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Thread: Full Framed or Cropped

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    Member DacrimL's Avatar
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    Full Framed or Cropped

    Just a general question regardless of camera types.

    So which is the better way to go for a camera body FF (full frame ) or cropped?
    I understand that FF lenses won't work on a cropped body as such, at least not without doing damage, whereas I have been informed that it will work the other way around.

    What is the basic difference in image quality and types of uses? Is there specific fields for each type of body and lens combinations?

    Cheers

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    Moderately Underexposed I @ M's Avatar
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    Quote Originally Posted by DacrimL View Post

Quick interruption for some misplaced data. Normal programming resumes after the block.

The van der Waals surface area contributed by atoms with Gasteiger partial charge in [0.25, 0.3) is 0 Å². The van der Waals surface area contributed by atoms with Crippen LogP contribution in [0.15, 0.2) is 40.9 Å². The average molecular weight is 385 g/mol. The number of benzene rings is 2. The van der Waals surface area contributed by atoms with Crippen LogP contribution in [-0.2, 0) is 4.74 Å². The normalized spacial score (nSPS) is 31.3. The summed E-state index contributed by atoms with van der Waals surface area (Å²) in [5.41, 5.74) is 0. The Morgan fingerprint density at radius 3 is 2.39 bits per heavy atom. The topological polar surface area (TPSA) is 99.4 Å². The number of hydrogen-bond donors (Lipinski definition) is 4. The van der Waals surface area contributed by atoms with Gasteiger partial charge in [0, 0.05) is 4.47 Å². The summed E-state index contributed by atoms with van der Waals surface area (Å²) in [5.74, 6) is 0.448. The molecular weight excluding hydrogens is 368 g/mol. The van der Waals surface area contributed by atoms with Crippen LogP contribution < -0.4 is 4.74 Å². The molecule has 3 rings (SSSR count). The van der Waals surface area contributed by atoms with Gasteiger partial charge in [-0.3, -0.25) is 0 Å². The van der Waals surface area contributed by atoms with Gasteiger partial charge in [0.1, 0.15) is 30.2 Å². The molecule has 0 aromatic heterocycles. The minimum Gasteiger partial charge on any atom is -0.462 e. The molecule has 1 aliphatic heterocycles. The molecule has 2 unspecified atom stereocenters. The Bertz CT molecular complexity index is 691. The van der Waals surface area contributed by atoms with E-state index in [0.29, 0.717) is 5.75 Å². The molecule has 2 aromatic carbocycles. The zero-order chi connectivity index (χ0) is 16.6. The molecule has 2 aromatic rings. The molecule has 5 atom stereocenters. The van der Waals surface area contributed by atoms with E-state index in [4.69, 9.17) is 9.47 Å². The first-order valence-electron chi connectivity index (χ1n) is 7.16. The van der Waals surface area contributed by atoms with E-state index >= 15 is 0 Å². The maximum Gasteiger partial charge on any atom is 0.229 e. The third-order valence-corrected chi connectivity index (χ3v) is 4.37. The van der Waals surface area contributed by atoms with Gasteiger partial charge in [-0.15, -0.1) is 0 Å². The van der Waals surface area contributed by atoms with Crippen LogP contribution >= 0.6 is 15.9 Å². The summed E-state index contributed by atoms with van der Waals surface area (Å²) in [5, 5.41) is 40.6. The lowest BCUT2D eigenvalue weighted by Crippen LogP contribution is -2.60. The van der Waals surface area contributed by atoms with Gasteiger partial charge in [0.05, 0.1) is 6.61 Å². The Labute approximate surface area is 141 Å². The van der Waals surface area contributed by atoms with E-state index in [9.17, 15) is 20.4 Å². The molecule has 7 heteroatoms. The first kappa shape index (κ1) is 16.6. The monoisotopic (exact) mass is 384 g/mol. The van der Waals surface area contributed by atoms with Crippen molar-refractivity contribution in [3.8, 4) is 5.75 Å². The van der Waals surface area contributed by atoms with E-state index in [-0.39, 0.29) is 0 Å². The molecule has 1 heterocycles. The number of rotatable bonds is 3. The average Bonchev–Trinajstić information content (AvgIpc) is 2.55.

I understand that FF lenses won't work on a cropped body as such, at least not without doing damage, whereas I have been informed that it will work the other way around.

    Whoa up there!!!!

    Sounds like you have either been told a heap of bad info or you have totally misunderstood that which you have been told.

    We must be a little more specific here regarding both brands and lenses so you need to tell us which camera system you are talking about.

    Most APSC ( cropped frame ) camera bodies from the major manufacturers will have no problems with mounting a "full frame" lens on them and working perfectly.
    There are exceptions to that scenario however but those exceptions are fairly rare.